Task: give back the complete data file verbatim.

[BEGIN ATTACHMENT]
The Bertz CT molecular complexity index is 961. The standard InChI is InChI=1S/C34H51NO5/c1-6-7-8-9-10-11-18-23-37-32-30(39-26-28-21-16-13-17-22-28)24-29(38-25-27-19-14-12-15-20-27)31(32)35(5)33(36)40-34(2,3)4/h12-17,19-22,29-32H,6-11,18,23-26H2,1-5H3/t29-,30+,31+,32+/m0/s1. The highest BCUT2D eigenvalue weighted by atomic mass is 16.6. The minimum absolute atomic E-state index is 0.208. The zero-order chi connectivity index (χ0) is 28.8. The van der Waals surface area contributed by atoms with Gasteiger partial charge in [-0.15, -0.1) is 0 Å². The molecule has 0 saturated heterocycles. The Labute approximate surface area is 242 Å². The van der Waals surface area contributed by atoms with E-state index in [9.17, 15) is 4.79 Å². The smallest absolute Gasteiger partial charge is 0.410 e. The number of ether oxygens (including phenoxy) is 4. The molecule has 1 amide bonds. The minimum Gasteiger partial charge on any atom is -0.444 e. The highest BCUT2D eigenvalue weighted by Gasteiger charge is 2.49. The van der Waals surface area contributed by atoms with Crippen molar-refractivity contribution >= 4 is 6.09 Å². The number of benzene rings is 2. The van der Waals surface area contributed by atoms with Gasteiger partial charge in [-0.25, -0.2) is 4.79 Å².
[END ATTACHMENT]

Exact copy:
The Bertz CT molecular complexity index is 961. The standard InChI is InChI=1S/C34H51NO5/c1-6-7-8-9-10-11-18-23-37-32-30(39-26-28-21-16-13-17-22-28)24-29(38-25-27-19-14-12-15-20-27)31(32)35(5)33(36)40-34(2,3)4/h12-17,19-22,29-32H,6-11,18,23-26H2,1-5H3/t29-,30+,31+,32+/m0/s1. The highest BCUT2D eigenvalue weighted by atomic mass is 16.6. The minimum absolute atomic E-state index is 0.208. The zero-order chi connectivity index (χ0) is 28.8. The van der Waals surface area contributed by atoms with Gasteiger partial charge in [-0.15, -0.1) is 0 Å². The molecule has 0 saturated heterocycles. The Labute approximate surface area is 242 Å². The van der Waals surface area contributed by atoms with E-state index in [9.17, 15) is 4.79 Å². The smallest absolute Gasteiger partial charge is 0.410 e. The number of ether oxygens (including phenoxy) is 4. The molecule has 1 amide bonds. The minimum Gasteiger partial charge on any atom is -0.444 e. The highest BCUT2D eigenvalue weighted by Gasteiger charge is 2.49. The van der Waals surface area contributed by atoms with Crippen molar-refractivity contribution >= 4 is 6.09 Å². The number of benzene rings is 2. The van der Waals surface area contributed by atoms with Gasteiger partial charge in [-0.25, -0.2) is 4.79 Å².